Wages jump as em­ploy­ers add 250,000 po­si­tions

Daily Southtown (Sunday) - - BUSINESS - By Christo­pher Rugaber

WASH­ING­TON — U.S. busi­nesses ramped up hir­ing in Oc­to­ber, and wages rose by the largest yearover-year amount in nearly a decade, a com­bi­na­tion that is pulling a ris­ing share of Amer­i­cans into the job mar­ket.

In the fi­nal ma­jor eco­nomic re­port be­fore Tues­day’s midterm elec­tions, the gov­ern­ment said Fri­day thatU.S. em­ploy­ers added a ro­bust 250,000 jobs in Oc­to­ber. The un­em­ploy­ment rate stayed at a five-decade lowof 3.7 per­cent.

Healthy eco­nomic growth is spurring em­ploy­ers to hire at a rapid pace that shows no sign of flag­ging even with the econ­omy in its 10th year of ex­pan­sion. With the sup­ply of un­em­ployed dwin­dling, com­pa­nies ap­pear to be put­ting up gen­er­ous enough pay raises to at­tract and re­tain em­ploy­ees.

Aver­age hourly wages rose 3.1 per­cent in Oc­to­ber from a year ear­lier, the fastest an­nual gain since 2009.

Still, in­fla­tion has picked up a bit in the past year as well, eat­ing away at someof those pay raises. And the in­crease in wages last month also partly re­flected a one-time drop in pay a year ago be­cause of Hur­ri­caneHar­vey.

Even so, Oc­to­ber’s in­crease sug­gests that af­ter a decade of ane­mic growth, wage growth is pick­ing up. At the same time, an in­flux of new job-seek­ers in­creased the pro­por­tion of Amer­i­cans with jobs to its high­est level since 2009.

The econ­omy has now added jobs for 97 straight months, a record.

That steady hir­ing has helped re­duce the un­em­ploy­ment rate for Lati­nos to 4.4 per­cent, a record low. Teenage un­em­ploy­ment dropped last month to 11.9 per­cent, the low­est since 1969. And the pro­por­tion of Amer­i­cans with­out a high school de­gree who are work­ing has reached the high­est point on records dat­ing from 1992.

“It doesn’t get any bet­ter than this,” said Sun Wong Sohn, chief econ­o­mist at SS Eco­nom­ics. “Ev­i­dently, the word has spread that there are good jobs to be had at de­cent­wages.”

Becky Frankiewicz, pres­i­dent of staffing firm Man­pow­erGroup North Amer­ica, said com­pa­nies are try­ing a va­ri­ety of strate­gies to fill jobs.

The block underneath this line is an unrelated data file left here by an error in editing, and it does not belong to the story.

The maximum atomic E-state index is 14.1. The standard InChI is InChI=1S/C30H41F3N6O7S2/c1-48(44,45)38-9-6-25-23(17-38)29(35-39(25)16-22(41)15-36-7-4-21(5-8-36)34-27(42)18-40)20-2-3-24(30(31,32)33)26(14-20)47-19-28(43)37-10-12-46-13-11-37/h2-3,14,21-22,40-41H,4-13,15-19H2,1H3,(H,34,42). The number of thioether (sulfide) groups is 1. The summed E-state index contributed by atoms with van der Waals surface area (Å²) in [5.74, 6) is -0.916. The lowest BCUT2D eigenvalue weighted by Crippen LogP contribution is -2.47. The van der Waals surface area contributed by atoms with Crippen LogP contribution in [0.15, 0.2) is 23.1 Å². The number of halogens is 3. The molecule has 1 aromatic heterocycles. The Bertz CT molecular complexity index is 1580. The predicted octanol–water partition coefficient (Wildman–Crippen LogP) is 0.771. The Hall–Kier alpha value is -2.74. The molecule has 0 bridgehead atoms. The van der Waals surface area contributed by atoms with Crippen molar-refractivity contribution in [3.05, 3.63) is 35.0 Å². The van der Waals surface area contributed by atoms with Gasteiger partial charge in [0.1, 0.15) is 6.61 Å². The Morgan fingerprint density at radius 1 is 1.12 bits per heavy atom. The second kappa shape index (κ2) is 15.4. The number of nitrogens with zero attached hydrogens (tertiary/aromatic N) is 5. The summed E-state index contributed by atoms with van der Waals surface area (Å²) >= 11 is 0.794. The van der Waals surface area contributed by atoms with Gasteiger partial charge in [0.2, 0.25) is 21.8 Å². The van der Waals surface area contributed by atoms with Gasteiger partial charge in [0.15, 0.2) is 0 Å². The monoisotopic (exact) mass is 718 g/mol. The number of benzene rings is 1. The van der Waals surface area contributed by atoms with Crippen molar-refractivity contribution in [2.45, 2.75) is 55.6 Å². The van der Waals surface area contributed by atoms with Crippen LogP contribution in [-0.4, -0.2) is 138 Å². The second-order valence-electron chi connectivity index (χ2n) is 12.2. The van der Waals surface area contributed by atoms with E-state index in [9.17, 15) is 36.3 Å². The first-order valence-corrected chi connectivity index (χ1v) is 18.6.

Many re­tail­ers are re­mov­ing the la­bel “sea­sonal” from their job post­ings and look­ing for per­ma­nent work­ers in­stead. Oth­ers are drop­ping their re­quire­ments for a col­lege de­gree.

“We ab­so­lutely see em­ploy­ers get­ting more and more cre­ative about ways to get peo­ple in,” Frankiewicz said.

By some mea­sures, con­sumers are the most con­fi­dent they have been in 18 years, and their spend­ing is pro­pel­ling brisk eco­nomic growth.

The eco­nomic ex­pan­sion is now the sec­ond­longest on record, and Oc­to­ber marked the 97th straight month of hir­ing, a record streak.

Strength in their cus- tomer de­mand has been a key fac­tor lead­ing com­pa­nies to steadily add work­ers.

Though economists have pre­dicted that hir­ing will even­tu­ally slow as the pool ofu­nem­ployedAmer­i­cans dwin­dles, there’s no sign of that hap­pen­ing yet.

The strong job growth and big­ger pay in­creases will likely en­cour­age the Fed­eral Re­serve to keep rais­ing short-term in­ter­est rates. Most an­a­lysts ex­pect the Fed to re­sume its rate hikes in De­cem­ber.

Hur­ri­cane Michael, which slammed into the Florida Pan­han­dle and south­ern Ge­or­gia last month, had no dis­cernible ef­fect on the jobs data, the gov­ern­ment said. Still, Oc­to­ber’s out­size gain might have re­flected, in part, a re­bound from Septem­ber, when Hur­ri­cane Florence de­pressed job growth.

Hir­ing in Oc­to­ber was strong in higher- and mid­dle-in­come jobs.

Pro­fes­sional and busi­ness ser­vices, which in­clude engi­neers, ar­chi­tects and ac­coun­tants, gained 35,000 jobs. Man­u­fac­tur­ers added 32,000 af­ter two months of smaller gains, de­fy­ing fears that Trump’s trade fights would slow hir­ing in that sec­tor. Con­struc­tion com­pa­nies added 30,000 po­si­tions.


Job-seek­ers fill out ap­pli­ca­tions ear­lier this year. Hourly wages rose 3.1 per­cent in Oc­to­ber from a year ear­lier.

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